The decision to go electric is an important one, and careful thought should be given to your plan of action.
Important points for consideration when establishing a charging infrastructure
Amongst the necessary steps and aspects you need to assess when changing to an electric infrastructure are:
- The current number of vehicles in your fleet and projection of future growth.
- EV charging assessments will outline options for adding EV charging stations to the existing electrical supply – be sure to factor in busy periods and any specific charge time slots required. You may need a distribution network operator (DNO) to upgrade the supply to ensure your energy infrastructure is capable of taking on the extra energy demand required.
- Anticipated charging strategy: overnight using AC chargers; fast daytime charging using DC chargers – or a combination of both. In general, we recommend a balanced mix, as DC chargers can act as support in the event of overnight AC charge failure.
- How much space do you have available to dedicate to charging stations? It is worth noting that each parking spot will be occupied for a minimum of 30 minutes to facilitate a top-up.
- Would automatic vehicle identification be an advantage for your business? If so, it is worth adding this feature to the specification of the charger.
- Would you keep a mix of ICE and EVs? Then managing your depot fleet would require a multi-energy monitoring system, such as ProFleet ChargeLOG, which is able to supervise your EV charging operations as well. All approved EV charging points (EVCPs) are networked, providing real-time monitoring and allowing faster response times to issues. For complete control, choose a monitoring system that offers all of the required functionalities and the freedom to connect to multiple charger brands.
- Identify an experienced, reputable partner to provide, install and maintain the charging infrastructure. TSG can be your turn-key one-stop-shop partner for E-mobility.
Which chargers are best for fleet?
When establishing a charging strategy for your business, sourcing the right charger is a pivotal factor for operational success. There is a wide variety of chargers to choose from and dependent on your requirements, it may be more beneficial to opt for a combination of charger types and brands.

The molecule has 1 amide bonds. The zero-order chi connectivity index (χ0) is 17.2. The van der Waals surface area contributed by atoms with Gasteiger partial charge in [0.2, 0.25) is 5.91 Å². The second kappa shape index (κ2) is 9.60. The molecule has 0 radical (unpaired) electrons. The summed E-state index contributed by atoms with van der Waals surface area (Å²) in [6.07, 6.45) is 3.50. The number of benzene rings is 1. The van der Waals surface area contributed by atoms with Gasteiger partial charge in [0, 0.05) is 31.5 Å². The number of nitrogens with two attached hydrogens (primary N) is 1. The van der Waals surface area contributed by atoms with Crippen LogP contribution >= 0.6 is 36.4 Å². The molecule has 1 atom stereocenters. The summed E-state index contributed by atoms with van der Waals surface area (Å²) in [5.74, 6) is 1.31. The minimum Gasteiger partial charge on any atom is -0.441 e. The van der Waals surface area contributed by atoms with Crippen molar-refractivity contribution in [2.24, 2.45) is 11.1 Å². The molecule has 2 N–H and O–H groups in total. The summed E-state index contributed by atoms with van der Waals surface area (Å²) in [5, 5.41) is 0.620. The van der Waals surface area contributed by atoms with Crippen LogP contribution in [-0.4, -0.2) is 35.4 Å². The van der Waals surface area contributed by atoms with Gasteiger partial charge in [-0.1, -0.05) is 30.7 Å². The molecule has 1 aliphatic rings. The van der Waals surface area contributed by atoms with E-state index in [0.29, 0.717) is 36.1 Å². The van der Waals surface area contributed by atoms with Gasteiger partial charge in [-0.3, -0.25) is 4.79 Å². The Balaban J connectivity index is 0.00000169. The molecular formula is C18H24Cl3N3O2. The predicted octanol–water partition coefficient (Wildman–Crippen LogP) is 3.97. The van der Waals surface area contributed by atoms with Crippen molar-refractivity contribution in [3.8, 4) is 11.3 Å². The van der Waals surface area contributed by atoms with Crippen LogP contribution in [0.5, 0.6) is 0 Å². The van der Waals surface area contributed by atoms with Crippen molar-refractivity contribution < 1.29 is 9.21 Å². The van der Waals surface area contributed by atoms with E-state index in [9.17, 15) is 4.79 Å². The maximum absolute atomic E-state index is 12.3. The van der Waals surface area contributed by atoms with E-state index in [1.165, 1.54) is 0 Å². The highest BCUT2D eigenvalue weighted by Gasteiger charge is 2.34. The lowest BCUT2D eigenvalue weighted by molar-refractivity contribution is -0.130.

The most commonly used chargers for electric fleets are as follows:
- AC with power up to 22kW. Best for a commercial electric fleet.
- DC with power from 50 to 150kW. Mostly used for trucks and buses or E-Vans fast charging.
- Pantograph with power up to 400kW, ideal for buses charging en route at bus stops or end of line.
Availability of the future infrastructure is key
There is an extensive variety of manufacturers and brands as well as local/regional technical requirements to take into account. We recommend using only tier-1 suppliers with a good track record for fleet enterprises. TSG has installed and maintained more than 25,000 chargers (both DC and AC) across Europe. With a wealth of experience in providing charging infrastructure, TSG can offer advice and support to help you choose the right chargers to deliver a successful and trouble-free operation.
Why TSG is your partner for E-mobility
As a leader in technical services for responsible mobility across 30 counties in Europe and Africa, TSG is a key enabler of the energy transition, including implementing and maintaining EV charging infrastructure. TSG provides full EV turnkey solutions, from site survey, design, construction, project management, civil works, equipment installation and commissioning, backed up by a service and maintenance package.
Strong heritage. The field of technical and electrical installations in line with the highest quality standards is TSG’s heritage, coupled with an intrinsic health and safety ethic.
Local presence with international expertise. Site visits can be organised via your local TSG office, whose experienced staff have a thorough understanding of local government guidelines and regulations for EV charge installations.
Extensive portfolio. TSG has a strong portfolio of proven vendors who have invested in our turnkey solutions for energy distribution and project management, including complementary solutions like solar panels, static battery storage and site-level management of energy infrastructure.
One single point of contact for the entire project. TSG Charge will not only design, install and maintain charging stations across your network but will be your dedicated partner to support you in the energy transition. TSG Charge is able to work with legacy solutions, right up to the latest technologies.
Get in touch with TSG to find the best charging solutions to electrify your fleet.